News
12.17.2010
Grand Plans For Downtown LA
After a lengthy wait, major skyscraper project moving ahead on site of Wilshire Grand Hotel
With 2.5 million square feet, the Wilshire Grand will be a dramatic addition to the downtown LA skyline.
AC Martin

Despite grand ambitions, downtown LA has built precious few skyscrapers in recent years. The major culprits are the economic downturn, a bloated bureaucracy, and a short-staffed planning department, which all help explain why the Wilshire Grand Redevelopment, first proposed in April 2009, took until yesterday to receive approval from the LA Planning Commission.

Wilshire Grand will tower over Los Angeles.
The two towers of the Wilshire Grand fold and taper inward as they rise to a top height of 65 stories.
 
 

Nonetheless the approval paves the way for one of the largest projects in LA in years. The $1 billion, 2.5 million square foot, mixed-used complex consists of two large towers on the corner of Wilshire and Figueroa. Built on the site of the current Wilshire Grand Hotel, which will be destroyed, it will include a 45-story tower housing a luxury hotel and residential units, and a 65-story office tower. The two buildings, designed by AC Martin—which has designed several of downtown’s notable skyscrapers— would be connected with a large plaza, while their 275,000 square feet of public space will include shops, a spa, and meeting spaces.

The project’s final sticking point is another clue as to why projects drag on in the city. After a protracted push and pull (and a seven hour meeting yesterday), the planning commission finally called for the building’s LED signage to be reduced to 150 feet or 13 stories, a much smaller footprint than the developer had requested. The department also nixed the idea of upper floor exterior lighting.

Besides the LED signs, the new buildings will have folded glass facades, tapering inward as their height increases (largely a function of their cores shrinking as fewer elevators travel to the top). While details haven’t been finalized, AC Martin principal David Martin said that the hotel would also be clad in a combination of stainless steel and terra cotta, and the office tower would be clad in stainless steel along with photovoltaic-covered sun shades along its south elevation.

The buildings’ glass configurations would change according to their orientation, creating what Martin alternately referred to as “texture” and a “fuzzy character.” “Different patterns will be created by various angles of the sun,” said Martin, who said the buildings will have operable windows. The podium, meanwhile, would be “open and glassy,” welcoming pedestrians instead of presenting monolithic walls.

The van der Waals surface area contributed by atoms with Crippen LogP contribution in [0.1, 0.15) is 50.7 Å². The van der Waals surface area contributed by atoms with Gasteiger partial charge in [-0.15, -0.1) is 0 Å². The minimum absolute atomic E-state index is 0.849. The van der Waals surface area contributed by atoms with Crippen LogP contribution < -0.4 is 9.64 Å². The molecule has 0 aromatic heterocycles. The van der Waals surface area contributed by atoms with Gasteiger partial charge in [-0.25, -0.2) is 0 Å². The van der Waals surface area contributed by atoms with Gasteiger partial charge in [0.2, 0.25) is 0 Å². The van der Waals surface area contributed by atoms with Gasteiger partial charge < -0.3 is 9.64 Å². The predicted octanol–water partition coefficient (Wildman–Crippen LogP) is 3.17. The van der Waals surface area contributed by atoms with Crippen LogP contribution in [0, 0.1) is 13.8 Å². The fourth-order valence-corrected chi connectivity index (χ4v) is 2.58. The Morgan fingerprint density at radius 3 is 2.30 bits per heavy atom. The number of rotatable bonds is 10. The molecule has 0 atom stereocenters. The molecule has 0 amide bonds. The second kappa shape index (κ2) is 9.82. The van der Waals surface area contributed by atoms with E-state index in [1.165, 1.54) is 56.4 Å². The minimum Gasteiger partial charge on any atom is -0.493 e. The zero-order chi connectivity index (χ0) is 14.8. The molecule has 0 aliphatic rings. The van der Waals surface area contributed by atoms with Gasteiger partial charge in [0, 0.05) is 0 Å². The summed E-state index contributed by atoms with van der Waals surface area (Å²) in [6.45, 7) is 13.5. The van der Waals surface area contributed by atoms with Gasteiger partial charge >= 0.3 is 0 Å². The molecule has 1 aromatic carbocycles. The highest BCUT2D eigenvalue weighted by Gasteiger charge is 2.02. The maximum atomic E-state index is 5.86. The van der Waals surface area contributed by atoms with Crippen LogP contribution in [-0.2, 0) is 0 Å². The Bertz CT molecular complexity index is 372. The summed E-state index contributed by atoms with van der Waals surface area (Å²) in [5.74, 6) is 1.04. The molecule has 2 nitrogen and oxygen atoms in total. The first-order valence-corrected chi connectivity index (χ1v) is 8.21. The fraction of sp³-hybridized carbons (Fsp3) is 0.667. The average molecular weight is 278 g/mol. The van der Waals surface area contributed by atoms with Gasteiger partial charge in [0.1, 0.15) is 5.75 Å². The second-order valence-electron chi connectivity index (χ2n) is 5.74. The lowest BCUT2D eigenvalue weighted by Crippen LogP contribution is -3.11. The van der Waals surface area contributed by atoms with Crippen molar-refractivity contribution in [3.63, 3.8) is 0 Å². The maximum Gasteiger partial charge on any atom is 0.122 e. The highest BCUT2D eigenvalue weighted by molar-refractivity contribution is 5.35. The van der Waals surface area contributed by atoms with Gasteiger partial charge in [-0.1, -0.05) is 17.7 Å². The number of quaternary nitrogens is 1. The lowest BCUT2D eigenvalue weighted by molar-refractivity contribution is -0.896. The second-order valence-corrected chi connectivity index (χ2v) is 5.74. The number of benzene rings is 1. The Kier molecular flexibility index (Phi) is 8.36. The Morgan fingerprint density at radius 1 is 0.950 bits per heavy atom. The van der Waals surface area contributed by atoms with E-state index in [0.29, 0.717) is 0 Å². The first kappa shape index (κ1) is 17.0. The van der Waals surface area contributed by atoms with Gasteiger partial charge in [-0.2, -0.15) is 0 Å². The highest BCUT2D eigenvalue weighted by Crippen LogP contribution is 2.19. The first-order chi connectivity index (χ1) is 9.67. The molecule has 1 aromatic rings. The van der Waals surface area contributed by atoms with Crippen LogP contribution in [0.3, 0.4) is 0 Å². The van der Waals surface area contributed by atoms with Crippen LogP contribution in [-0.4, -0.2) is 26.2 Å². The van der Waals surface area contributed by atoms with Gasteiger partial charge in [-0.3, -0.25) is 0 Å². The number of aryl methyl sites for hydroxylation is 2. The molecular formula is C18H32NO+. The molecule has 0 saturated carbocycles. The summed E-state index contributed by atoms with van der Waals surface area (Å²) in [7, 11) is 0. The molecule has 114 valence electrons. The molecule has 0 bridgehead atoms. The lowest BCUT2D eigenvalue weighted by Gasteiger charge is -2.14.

Wilshire GrandTied up in red tape since 2009, the Wilshire Grand finally received approval from the LA Planning Commission Thursday evening.

AC Martin has designed the 52-story Two California Plaza and the 53-story Bank of America Plaza, among many others. Meanwhile the building’s developer, Thomas Properties, has worked on Two California Plaza, the Wells Fargo Tower, Library Tower, and Gas Company Tower. Their partner, Korean Air, owns three hotels in Korea and another in Hawaii. Korean Air Acquired the Wilshire Grand Hotel in 1989. That 1940’s building was designed by architect Welton Becket. But LA Conservancy spokesperson Cindy Olnick told AN that the group doesn’t consider the building a priority “because it's been so completely altered over the years, even on the exterior. It was very important when it opened as the Statler Center in 1952, but unfortunately, it has virtually no historic integrity left,” she said.

Wilshire GrandThe final decision on the Wilshire Grand will come next year when the LA city council casts its vote.

The development team is exploring several funding options, although Martin admits that there is more demand for hotel construction than office construction right now. The developers on Wednesday helped clear their path by announcing a union agreement to give hotel employees of the Wilshire Grand severance and the option to work at the new hotel. The final step in the process comes early next year when LA city council casts its vote.

Sam Lubell